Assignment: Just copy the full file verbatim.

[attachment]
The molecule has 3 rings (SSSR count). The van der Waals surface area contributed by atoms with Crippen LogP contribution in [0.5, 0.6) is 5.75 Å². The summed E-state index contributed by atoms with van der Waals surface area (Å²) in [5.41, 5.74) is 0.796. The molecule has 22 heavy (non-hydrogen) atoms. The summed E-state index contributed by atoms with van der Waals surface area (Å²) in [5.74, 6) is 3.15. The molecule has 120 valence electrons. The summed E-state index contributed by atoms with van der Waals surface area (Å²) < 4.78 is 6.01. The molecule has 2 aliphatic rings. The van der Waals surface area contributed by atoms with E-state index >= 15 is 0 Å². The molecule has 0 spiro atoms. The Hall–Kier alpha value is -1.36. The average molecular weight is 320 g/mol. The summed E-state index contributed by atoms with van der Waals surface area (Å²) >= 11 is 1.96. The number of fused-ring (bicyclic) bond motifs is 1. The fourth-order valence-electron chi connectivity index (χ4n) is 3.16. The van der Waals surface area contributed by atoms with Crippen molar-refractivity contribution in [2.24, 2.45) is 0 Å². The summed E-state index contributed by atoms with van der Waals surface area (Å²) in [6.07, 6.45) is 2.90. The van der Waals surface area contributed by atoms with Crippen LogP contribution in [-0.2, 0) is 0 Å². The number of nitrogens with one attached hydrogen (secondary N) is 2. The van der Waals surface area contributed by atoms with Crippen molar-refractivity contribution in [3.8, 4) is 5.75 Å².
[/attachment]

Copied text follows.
The molecule has 3 rings (SSSR count). The van der Waals surface area contributed by atoms with Crippen LogP contribution in [0.5, 0.6) is 5.75 Å². The summed E-state index contributed by atoms with van der Waals surface area (Å²) in [5.41, 5.74) is 0.796. The molecule has 22 heavy (non-hydrogen) atoms. The summed E-state index contributed by atoms with van der Waals surface area (Å²) in [5.74, 6) is 3.15. The molecule has 120 valence electrons. The summed E-state index contributed by atoms with van der Waals surface area (Å²) < 4.78 is 6.01. The molecule has 2 aliphatic rings. The van der Waals surface area contributed by atoms with E-state index >= 15 is 0 Å². The molecule has 0 spiro atoms. The Hall–Kier alpha value is -1.36. The average molecular weight is 320 g/mol. The summed E-state index contributed by atoms with van der Waals surface area (Å²) >= 11 is 1.96. The number of fused-ring (bicyclic) bond motifs is 1. The fourth-order valence-electron chi connectivity index (χ4n) is 3.16. The van der Waals surface area contributed by atoms with Crippen molar-refractivity contribution in [2.24, 2.45) is 0 Å². The summed E-state index contributed by atoms with van der Waals surface area (Å²) in [6.07, 6.45) is 2.90. The van der Waals surface area contributed by atoms with Crippen LogP contribution in [-0.2, 0) is 0 Å². The number of nitrogens with one attached hydrogen (secondary N) is 2. The van der Waals surface area contributed by atoms with Crippen molar-refractivity contribution in [3.8, 4) is 5.75 Å².